San Benito High senior Savannah Sepulveda was a newcomer to the sport of wrestling two years ago when she faced Monterey High’s Lima Sadozai. Safe to say, things did not go well for Sepulveda, who is currently ranked No. 1 in the Central Coast Section in the 235-pound weight class.
“She kind of suffocated me and I couldn’t breathe,” Sepulveda said. “It was traumatizing. I’m not kidding when I say I would cry before and after matches having to wrestle her.”
All told, Sepulveda lost to Sadozai three times in her sophomore season, and let’s just say each match was a rather unpleasant experience.
“The second time I faced her, I was already scared, let it get to my head and I lost within 20 seconds,” she said. “The third match it was the same thing, where she suffocated me. The coach saw I couldn’t breathe, so the ref stopped the match. I got caught in a bad position and paid for it.”
A traumatic experience like the one Sepulveda faced could’ve drove her out of the sport. Instead, it motivated her to take her game to another level. And that’s exactly what Sepulveda has done. After losing to Sadozai three times in the 2017-2018 season, Sepulveda has completely turned the tables on their rivalry, beating the Monterey High senior twice this season, both via pinfall.
“Beating her this year was just huge for me,” Sepulveda said. “She has been one of my main roadblocks in my way, and to be able to overcome that this season has skyrocketed my confidence. My sophomore year, I was actually scared of her. After I beat her for the first time, I’m pretty sure she was furious. (After beating Sadozai) at Santa Cruz (Coast Classic), I thought we were friends (or at least friendly competitors), so I went over to give her a hug, and she didn’t want a hug. She kind of stormed off the mat, punched a wall and kind of sat there pretty mad.”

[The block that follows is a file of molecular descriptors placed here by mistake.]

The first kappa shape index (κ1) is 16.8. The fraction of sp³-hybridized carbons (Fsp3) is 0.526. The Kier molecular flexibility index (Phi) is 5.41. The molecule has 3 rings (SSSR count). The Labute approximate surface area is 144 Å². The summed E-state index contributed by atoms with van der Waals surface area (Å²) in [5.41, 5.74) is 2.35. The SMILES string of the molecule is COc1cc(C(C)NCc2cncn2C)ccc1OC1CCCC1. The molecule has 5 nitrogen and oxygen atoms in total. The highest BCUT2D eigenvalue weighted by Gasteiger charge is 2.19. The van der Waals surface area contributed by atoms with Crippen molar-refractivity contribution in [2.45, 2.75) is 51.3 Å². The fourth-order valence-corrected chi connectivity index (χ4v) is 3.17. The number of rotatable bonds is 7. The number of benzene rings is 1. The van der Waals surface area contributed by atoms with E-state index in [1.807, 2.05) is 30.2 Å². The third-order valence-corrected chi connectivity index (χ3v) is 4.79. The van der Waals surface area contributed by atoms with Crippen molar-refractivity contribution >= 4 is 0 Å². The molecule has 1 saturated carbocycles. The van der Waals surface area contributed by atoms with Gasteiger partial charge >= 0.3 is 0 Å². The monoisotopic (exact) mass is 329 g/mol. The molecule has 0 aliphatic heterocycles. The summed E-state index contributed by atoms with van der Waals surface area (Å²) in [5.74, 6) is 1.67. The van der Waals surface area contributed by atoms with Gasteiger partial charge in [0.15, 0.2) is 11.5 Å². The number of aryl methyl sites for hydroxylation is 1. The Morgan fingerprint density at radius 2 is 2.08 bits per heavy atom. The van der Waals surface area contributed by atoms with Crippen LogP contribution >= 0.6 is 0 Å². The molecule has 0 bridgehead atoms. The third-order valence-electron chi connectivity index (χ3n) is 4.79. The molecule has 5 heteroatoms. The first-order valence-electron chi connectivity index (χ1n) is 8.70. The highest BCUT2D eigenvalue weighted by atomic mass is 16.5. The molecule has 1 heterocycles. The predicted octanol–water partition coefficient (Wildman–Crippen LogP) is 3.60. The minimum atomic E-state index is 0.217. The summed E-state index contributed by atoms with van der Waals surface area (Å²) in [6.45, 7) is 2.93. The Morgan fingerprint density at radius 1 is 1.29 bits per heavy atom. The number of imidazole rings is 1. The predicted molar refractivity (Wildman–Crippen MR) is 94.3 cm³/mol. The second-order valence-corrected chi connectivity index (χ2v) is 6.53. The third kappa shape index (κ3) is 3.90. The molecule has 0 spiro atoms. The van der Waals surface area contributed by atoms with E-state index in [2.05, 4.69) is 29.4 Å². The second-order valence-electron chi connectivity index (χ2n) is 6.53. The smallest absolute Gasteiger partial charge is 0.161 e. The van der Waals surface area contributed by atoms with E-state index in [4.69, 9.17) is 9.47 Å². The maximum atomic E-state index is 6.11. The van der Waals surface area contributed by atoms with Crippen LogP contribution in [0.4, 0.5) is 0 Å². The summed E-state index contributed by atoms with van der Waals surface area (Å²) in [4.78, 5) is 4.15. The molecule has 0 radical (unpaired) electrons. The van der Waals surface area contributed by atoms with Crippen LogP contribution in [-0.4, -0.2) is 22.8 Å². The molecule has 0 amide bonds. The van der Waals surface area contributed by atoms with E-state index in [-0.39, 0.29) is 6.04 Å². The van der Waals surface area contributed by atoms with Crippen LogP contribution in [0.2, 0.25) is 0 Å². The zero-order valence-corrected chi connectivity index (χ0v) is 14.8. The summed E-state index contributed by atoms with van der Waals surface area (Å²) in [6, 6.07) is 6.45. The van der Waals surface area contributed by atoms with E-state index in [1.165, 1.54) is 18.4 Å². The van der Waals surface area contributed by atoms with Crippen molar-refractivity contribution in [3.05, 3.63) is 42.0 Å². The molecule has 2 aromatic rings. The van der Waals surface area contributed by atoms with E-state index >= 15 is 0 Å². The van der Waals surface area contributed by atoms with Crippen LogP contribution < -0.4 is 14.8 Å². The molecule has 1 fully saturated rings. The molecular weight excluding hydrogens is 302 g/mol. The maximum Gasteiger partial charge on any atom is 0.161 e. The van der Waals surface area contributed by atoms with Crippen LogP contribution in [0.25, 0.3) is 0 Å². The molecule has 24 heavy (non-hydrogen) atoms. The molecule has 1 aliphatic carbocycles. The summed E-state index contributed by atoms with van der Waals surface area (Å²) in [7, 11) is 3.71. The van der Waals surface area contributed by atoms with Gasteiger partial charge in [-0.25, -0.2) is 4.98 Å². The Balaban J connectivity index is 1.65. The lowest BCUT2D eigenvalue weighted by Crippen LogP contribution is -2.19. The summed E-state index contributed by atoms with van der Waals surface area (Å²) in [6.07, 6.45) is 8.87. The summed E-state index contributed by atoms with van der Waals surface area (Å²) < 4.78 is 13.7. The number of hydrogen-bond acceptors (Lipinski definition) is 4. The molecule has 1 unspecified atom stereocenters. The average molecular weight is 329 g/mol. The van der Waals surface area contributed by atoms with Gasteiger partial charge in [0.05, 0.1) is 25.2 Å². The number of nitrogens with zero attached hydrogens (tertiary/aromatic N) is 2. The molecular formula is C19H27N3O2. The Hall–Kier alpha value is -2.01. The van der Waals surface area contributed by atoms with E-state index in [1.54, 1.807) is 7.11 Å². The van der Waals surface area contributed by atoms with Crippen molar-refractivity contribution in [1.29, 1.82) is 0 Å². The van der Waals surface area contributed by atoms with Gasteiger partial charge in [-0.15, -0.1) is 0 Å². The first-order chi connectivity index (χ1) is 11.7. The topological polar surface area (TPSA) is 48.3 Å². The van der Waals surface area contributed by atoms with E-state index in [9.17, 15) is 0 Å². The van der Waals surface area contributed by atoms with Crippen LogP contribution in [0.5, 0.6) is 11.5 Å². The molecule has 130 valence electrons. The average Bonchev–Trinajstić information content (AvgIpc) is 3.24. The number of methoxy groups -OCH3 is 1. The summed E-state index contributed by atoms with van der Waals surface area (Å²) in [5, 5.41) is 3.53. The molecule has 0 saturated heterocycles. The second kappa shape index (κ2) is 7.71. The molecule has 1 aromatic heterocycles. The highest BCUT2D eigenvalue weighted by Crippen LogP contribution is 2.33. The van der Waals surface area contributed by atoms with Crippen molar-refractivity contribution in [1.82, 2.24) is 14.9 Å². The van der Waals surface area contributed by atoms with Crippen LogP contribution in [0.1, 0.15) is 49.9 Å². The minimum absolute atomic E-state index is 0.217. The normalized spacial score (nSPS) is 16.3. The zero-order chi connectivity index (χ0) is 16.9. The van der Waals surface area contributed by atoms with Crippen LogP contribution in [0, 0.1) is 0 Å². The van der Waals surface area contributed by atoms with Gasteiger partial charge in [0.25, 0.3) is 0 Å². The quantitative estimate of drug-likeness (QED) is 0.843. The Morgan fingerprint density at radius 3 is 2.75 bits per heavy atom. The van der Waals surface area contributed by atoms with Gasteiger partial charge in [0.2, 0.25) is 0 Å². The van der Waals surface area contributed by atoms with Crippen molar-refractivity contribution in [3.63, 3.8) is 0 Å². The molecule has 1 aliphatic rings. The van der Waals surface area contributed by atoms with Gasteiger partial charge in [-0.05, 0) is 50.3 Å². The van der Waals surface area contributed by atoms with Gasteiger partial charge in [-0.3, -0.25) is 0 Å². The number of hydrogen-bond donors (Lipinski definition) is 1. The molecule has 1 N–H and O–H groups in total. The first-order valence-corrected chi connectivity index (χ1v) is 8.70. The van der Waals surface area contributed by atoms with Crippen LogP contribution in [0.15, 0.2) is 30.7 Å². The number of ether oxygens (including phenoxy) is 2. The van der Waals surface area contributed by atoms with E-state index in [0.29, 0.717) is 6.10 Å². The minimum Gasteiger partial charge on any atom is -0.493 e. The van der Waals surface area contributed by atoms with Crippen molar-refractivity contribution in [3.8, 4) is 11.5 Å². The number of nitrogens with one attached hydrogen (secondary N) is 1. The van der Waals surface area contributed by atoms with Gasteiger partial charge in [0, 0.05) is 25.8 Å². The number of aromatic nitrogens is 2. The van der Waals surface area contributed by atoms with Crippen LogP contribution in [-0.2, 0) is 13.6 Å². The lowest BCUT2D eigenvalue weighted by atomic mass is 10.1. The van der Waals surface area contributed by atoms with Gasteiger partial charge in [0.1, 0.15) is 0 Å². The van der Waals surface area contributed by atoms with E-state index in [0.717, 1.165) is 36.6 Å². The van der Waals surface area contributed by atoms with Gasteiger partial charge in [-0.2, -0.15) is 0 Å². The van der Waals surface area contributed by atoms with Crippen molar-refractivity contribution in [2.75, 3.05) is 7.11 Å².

Sepulveda, who went 2-2 in reaching the quarterfinals of the Central Coast Section Championships last year, enters this year’s tournament as one of the contenders to win the 235-pound title. She has put together an impressive resume, with tournament championship victories in the La Manzanita Classic at Watsonville High and the Hollister Lady Baler Bash to go along with runner-up finishes in three other tournaments.
“I think my main focus this year is to make it to state,” said Sepulveda, who placed second in the Pacific Coast League Championships last Saturday at Alisal High. “I would have to place in the top four (at CCS). Before this year, I never really thought I could be a CCS champion, but that could be a goal of mine. I’ve put in a lot of hard work and hours, and it would be great to see all my hard work and dedication pay off.”
San Benito High coach Samantha Barrientos has been particularly proud of how much Sepulveda has improved this season, pointing to a stronger mental focus and desire to continually get better.
“I truly believe it’s just a mindset,” Barrientos said. “She is known for always staying after practice to get a few more workouts in this year, and I just believe in all the work she’s been putting in has really translated to her matches. The mindset of her believing in her skills and having all the support of her family, team and coaches is showing, because now at times she is unstoppable.”